The Dance of Death and a scene where death taunts the pope

With respect to the Dance of Death tradition at St Paul’s, a 1548 survey reported: “About this Cloyster was artificially and richly painted the dance of Machabray, or dance of death, commonly called the dance of Pauls: the like whereof was painted about S. Innocents cloister at Paris in frāce.” Sadly, in 1549, Edward Seymour, the first Duke of Somerset and older brother to Jane Seymour, third wife of Henry VIII, ordered the chapel and its cloisters to be  destroyed and London’s memorial to the Dance of Death was no more. Befittingly, Seymour was executed for treason at Tower Hill on 22 January 1552.

Wenceslaus Hollar’s 17th-century depiction of London’s Dance of Death

Art and literature echoed society’s obsession with death and the image of a solitary skull became the symbol ‘du jour’ for the frailty of life. Nowhere was the theme better encapsulated than in the painting, Et in Arcadia Ego (circa 1625), meaning “Even in Arcadia, I hold sway”, by Giovanni Francesco Barbieri, also known as Guercino. The painting, which depicts two men quizzically examining a skull, with a mouse exploring the right cheekbone and a bee on its cranium, and another unidentified object in the tree behind it, inspired a generation and served as a fine example of a medieval memento mori.

Guercino’s painting, Et in Arcadia Ego (circa 1625)

Mice are common symbols of both death and the divine, and in the oldest Hindu scriptures they were used by Ganesha, Lord of Beginnings, as the ‘vehicle’ for his last incarnation. Bees are also renowned for their regenerative qualities and their symbolism can be found in cultures of all epochs. Curiously, the bee rests on the left side of the brain, which produces analytical thought, and on a spot known as the thalamus, whose function relates to states of consciousness. The sound of bees humming is frequently heard during changes in consciousness, such as near death experiences, apparitions, alleged UFO abductions and even yoga. A decade later Nicolas Poussin produced his first rendition of Guercino’s painting and included the image of a skull in an idyllic setting as a symbol of death’s unexpected presence in the abode of everyday life.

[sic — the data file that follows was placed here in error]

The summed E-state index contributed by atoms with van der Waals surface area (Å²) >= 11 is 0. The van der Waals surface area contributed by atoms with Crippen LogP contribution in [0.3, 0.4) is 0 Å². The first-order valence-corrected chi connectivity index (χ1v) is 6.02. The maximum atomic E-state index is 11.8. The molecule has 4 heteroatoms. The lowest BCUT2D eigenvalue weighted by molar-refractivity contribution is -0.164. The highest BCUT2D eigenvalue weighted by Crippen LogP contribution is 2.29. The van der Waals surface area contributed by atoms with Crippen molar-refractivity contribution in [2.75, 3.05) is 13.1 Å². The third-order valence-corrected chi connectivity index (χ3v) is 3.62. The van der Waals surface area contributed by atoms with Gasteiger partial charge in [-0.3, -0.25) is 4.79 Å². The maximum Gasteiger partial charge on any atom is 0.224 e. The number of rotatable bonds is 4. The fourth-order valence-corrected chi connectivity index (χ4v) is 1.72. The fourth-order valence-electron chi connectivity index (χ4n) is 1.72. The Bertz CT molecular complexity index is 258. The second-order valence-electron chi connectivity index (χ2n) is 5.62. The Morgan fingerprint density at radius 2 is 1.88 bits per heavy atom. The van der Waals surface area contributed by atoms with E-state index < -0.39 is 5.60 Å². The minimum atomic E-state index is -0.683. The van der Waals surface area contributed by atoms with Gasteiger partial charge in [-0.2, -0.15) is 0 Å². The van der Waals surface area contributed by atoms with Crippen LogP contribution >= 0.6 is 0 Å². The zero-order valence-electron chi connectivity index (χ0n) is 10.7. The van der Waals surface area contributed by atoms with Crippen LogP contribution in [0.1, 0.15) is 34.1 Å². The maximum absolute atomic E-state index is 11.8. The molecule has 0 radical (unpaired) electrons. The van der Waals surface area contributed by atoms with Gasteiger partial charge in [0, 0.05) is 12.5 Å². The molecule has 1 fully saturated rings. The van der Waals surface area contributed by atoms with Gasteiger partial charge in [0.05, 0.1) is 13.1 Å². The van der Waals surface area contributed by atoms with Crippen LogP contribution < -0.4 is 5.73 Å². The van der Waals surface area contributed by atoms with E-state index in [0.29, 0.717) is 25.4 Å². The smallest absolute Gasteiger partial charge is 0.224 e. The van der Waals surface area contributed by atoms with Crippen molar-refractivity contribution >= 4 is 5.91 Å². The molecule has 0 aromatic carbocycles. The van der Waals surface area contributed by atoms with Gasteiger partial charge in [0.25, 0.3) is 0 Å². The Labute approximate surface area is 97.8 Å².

Nicolas Poussin’s first version of the Shepherds of Arcadia (circa 1627)

In the late 1630’s Poussin painted a second version of the painting, this time without the skull, yet, unlike the first painting, the tomb is intrinsically in harmony with the landscape and the shepherds appear more reflective and less surprised to have discovered death in Arcadia.  Poussin’s biographer, his friend, Gian Pietro Bellori, confirms that the painting is an example of a memento mori when he explains that the meaning of the painting is: “Death occurs in the very midst of delight”.

Nicolas Poussin’s second version of Guercino’s painting, Les Bergers d’Arcadie

Poussin is thought by many to have been one of the greatest initiates of his time. He was believed to have known secrets that even kings did not possess. It is likely that his work was known to the English poet, John Milton, who in 1667 published the epic Paradise Lost. Notably, the ending of the poem reinforces a theme that Poussin had championed decades earlier; that is, that harmony exists, even in death, but especially if one is buried amidst nature, in a garden. Milton, like Poussin and Guercino before him, had foreshadowed the synthesis of death and landscape that would so characterise nineteenth century art and architecture:

“The World was all before them, where to choose
Thir place of rest, and Providence thir guide:
They hand in hand with wandring steps and slow,
Through
Eden took thir solitarie way.”

There is little doubt that Milton drew upon a multitude of sources and the timing of Paradise Lost was nothing if not sublime, for England had just been consumed by the Dance of Death once more.

Europe had survived many devastating epidemics, yet London’s Great Plague of 1665 was one of the worst. Unlike prior plagues, we are left with vivid accounts of the outbreak, including grisly details of its aftermath. Samuel Pepys lived through it and noted: “It is feared that the true number of the dead this week is near ten thousand, partly from the poor that cannot be taken notice through the greatness of the number, and partly from the Quakers and others that will not have any bell ring for them.” Despite the creation of plague pits, burying the dead was more problematic than ever and many who were merely suspected of being infected were buried alive, simply as a precaution. As if the devastation of another plague was not enough to break London’s spirit, the following year the city was laid waste by fire, leaving seventy percent of its buildings in ruins.

London burning, as it appeared from Bankside, Southwark, by Visscher